$250 Million World Bank Project To Improve Safety Of Dam Infrastructure In India

The World Bank has signed a $250 million loan project with the Centre, the Central Water Commission (CWC) and 10 states, including Maharashtra and Tamil Nadu, to support schemes to improve the safety and performance of existing dams across these states.

The Second Dam Rehabilitation and Improvement Project (DRIP-2) will strengthen dam safety by building safety guidelines, bringing in global experience, and introducing innovative technologies.

The $250 million loan from the International Bank for Reconstruction and Development has a maturity period of 13 years, including a grace period of six years, according to a World Bank statement.

Another major innovation envisaged under the project, likely to transform dam safety management in the country, is the introduction of a risk-based approach to dam asset management that will help to effectively allocate financial resources towards priority dam safety needs.

The project will be implemented in approximately 120 dams across Chhattisgarh, Gujarat, Kerala, Madhya Pradesh, Maharashtra, Manipur, Meghalaya, Odisha, Rajasthan and Tamil Nadu, and at the national level through CWC. Other states or agencies may be added to the project during project implementation.

The Department of Economic Affairs, Ministry of Finance, stated that “Dams provide critical infrastructure for power generation, flood moderation, and water supply for drinking, agriculture, and industrial use. Strengthening their structural safety and operational management will help in building better resilience to handle the effects of climate change. The Government of India has committed financial resources for a National Dam Safety Programme including phased project support from development partners”.

“This is the world’s largest dam management program. Its objective is to break the costly cycle of ‘build-neglect-rebuild’ which characterises the operations and maintenance of infrastructure across sectors,” said Junaid Ahmad, World Bank Country Director in India.

“The expected outcomes will be game-changing: sustaining the livelihoods and food security of millions of Indians who depend on irrigated agriculture and enabling farmers to shift out of pumping groundwater, thereby, reducing energy consumption and greenhouse gas emissions. This programme can act as a lighthouse for other countries tackling the challenge of managing hydraulic infrastructure.”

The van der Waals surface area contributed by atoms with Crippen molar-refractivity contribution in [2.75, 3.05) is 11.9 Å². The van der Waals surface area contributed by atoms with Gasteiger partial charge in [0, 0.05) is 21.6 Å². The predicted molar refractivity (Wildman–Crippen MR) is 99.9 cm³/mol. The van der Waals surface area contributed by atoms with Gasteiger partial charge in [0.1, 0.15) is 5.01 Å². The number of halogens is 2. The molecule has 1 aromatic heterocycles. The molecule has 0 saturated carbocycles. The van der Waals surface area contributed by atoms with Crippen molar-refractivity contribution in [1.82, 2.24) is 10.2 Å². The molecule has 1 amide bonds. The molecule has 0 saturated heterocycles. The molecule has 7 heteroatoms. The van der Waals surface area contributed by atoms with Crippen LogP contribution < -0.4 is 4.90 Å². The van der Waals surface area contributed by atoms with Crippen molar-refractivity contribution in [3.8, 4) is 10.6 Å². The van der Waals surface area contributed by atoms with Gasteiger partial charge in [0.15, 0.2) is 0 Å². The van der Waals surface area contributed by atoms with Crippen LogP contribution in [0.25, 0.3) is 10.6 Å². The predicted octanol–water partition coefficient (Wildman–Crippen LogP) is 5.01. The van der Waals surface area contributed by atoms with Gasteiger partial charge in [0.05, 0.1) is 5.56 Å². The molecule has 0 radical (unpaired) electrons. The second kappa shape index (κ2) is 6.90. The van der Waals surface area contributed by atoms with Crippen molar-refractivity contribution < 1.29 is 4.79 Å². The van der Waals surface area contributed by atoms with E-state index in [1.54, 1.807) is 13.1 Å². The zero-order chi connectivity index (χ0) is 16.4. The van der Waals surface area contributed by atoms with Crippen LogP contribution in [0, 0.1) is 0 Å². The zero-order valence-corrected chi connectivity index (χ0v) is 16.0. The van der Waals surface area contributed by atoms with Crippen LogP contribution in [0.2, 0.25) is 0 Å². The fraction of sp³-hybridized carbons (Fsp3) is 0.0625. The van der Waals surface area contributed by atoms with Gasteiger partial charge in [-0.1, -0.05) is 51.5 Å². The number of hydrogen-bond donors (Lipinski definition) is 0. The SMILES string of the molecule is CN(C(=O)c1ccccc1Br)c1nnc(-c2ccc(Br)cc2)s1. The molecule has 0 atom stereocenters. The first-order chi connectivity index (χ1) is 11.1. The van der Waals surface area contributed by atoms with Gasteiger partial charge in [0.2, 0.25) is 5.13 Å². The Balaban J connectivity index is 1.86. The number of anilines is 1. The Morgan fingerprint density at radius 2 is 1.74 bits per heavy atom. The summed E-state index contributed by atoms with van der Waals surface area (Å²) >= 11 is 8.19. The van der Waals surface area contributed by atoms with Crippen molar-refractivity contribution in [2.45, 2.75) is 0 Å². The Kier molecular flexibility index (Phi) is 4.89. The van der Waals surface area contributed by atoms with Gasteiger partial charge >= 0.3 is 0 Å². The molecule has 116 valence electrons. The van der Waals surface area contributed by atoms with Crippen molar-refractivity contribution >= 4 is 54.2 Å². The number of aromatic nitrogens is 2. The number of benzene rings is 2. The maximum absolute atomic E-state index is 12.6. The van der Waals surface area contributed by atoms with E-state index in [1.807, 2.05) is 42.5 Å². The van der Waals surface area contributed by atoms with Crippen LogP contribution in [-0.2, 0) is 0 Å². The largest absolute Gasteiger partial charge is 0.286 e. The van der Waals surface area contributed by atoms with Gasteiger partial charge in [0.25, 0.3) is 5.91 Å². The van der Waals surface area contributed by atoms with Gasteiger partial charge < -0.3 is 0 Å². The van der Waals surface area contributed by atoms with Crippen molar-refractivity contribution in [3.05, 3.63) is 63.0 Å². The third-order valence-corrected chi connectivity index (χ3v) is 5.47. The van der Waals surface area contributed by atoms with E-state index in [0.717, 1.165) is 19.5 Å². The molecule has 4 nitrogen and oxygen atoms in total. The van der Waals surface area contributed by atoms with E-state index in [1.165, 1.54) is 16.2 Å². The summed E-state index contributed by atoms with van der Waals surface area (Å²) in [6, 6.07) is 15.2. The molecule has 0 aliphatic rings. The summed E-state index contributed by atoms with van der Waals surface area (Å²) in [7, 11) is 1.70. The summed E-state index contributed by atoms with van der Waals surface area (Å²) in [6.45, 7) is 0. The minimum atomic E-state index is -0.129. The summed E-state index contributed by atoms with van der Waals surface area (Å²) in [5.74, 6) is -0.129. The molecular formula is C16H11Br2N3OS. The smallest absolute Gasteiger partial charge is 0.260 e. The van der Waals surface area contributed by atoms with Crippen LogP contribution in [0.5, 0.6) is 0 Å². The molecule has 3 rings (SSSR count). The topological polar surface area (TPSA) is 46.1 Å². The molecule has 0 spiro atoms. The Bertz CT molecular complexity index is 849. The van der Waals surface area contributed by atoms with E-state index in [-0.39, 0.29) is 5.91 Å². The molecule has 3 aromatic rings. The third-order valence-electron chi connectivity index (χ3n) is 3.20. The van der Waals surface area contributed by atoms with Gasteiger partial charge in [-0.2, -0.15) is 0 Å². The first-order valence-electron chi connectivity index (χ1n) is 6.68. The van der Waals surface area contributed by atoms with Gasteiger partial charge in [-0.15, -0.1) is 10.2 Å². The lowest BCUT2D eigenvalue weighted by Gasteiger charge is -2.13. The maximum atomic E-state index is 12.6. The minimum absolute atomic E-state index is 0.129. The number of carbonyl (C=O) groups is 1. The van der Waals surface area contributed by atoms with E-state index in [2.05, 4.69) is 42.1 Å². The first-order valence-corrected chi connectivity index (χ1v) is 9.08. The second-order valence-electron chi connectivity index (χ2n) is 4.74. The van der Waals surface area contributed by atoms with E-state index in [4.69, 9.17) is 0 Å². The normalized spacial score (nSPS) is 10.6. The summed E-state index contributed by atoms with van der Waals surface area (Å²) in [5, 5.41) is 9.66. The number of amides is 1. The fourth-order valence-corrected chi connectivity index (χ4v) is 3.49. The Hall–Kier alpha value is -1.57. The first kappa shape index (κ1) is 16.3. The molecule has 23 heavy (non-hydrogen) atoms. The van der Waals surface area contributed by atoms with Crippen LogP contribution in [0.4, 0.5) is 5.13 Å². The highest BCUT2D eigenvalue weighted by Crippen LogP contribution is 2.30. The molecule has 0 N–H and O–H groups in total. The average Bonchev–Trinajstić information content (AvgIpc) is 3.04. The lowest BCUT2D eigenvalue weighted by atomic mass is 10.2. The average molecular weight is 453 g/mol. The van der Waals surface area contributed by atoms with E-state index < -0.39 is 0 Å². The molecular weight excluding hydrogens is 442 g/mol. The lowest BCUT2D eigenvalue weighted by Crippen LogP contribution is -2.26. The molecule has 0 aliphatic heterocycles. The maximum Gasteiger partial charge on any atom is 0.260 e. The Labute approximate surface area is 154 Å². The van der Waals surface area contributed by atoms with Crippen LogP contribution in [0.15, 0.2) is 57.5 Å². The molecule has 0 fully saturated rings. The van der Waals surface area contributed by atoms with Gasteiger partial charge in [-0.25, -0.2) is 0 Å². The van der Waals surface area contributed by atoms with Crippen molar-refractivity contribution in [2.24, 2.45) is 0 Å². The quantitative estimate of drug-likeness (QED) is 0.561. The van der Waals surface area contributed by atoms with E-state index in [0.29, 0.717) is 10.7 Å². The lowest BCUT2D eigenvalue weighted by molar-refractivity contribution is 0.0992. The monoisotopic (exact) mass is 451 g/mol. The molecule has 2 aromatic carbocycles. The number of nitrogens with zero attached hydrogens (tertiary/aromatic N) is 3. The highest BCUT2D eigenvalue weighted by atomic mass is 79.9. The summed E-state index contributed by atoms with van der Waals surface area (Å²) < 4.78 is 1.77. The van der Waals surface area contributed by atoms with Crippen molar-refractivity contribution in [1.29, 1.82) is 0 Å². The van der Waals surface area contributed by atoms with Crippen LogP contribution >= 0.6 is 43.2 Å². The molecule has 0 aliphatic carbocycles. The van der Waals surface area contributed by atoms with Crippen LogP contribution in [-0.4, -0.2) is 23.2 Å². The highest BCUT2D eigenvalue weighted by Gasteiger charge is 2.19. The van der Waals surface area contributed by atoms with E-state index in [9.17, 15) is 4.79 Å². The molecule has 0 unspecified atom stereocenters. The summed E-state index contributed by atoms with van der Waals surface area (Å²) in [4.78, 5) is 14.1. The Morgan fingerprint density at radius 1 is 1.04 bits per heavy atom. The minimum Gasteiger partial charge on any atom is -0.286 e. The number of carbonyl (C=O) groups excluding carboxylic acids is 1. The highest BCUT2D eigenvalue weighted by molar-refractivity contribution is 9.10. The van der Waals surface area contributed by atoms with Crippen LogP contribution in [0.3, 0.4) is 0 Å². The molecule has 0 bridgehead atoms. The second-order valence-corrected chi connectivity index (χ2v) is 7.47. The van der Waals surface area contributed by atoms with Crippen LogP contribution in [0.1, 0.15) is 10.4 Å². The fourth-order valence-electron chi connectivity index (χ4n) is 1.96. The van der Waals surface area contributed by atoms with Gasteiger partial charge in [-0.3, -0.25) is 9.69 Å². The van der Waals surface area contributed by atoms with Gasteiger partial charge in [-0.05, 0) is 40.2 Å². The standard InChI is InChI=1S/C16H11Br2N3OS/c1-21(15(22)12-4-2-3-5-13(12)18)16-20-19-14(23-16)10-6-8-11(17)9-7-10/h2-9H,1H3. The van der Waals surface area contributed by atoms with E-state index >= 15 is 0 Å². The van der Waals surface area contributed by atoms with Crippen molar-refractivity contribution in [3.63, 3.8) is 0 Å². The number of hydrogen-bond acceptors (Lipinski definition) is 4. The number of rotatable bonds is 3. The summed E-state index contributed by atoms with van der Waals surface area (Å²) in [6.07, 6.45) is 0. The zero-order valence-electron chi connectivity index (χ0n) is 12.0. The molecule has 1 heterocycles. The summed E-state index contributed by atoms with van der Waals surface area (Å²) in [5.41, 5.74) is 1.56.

India is home to over 5,000 large dams with a storage capacity of more than 300 billion cubic metres. Rainfall, which occurs mainly in intense and unpredictable downpours within short monsoon seasons, is of high temporal and spatial variability and does not meet year-round irrigation and other water demands.

Considering this, storage of water in dams is essential for the country’s economic growth and for the millions of people who rely on their waters to sustain livelihoods. With average annual cost of floods in India estimated at $7.4 billion, many dams are critical in mitigating floods. Their failure could pose serious risks to downstream communities.

World Bank support to dam safety in India includes the recently closed DRIP-1 ($279 million + $62 million additional financing) that improved the safety and sustainable performance of 223 dams in six states of India and one central agency.

“The DRIP-1 project helped to set up institutions, build capacity, and put in place procedures for dam safety. To build on these achievements, further measures are needed to channel scarce funds towards the dams at highest risk,” said Chabungbam Rajagopal Singh, senior water resources management specialist.

The DRIP-2 project will introduce risk-informed dam safety management, establish sustainable mechanisms for financing dam safety, and enhance the capabilities of institutions to manage dam assets.

Other important measures that DRIP-2 will support include flood forecasting systems and integrated reservoir operations that will contribute to building climate resilience; the preparation and implementation of emergency action plans to enable vulnerable downstream communities to prepare for and enhance resilience against the possible negative impacts and risks of climate change; and the piloting of supplemental revenue generation schemes such as floating solar panels.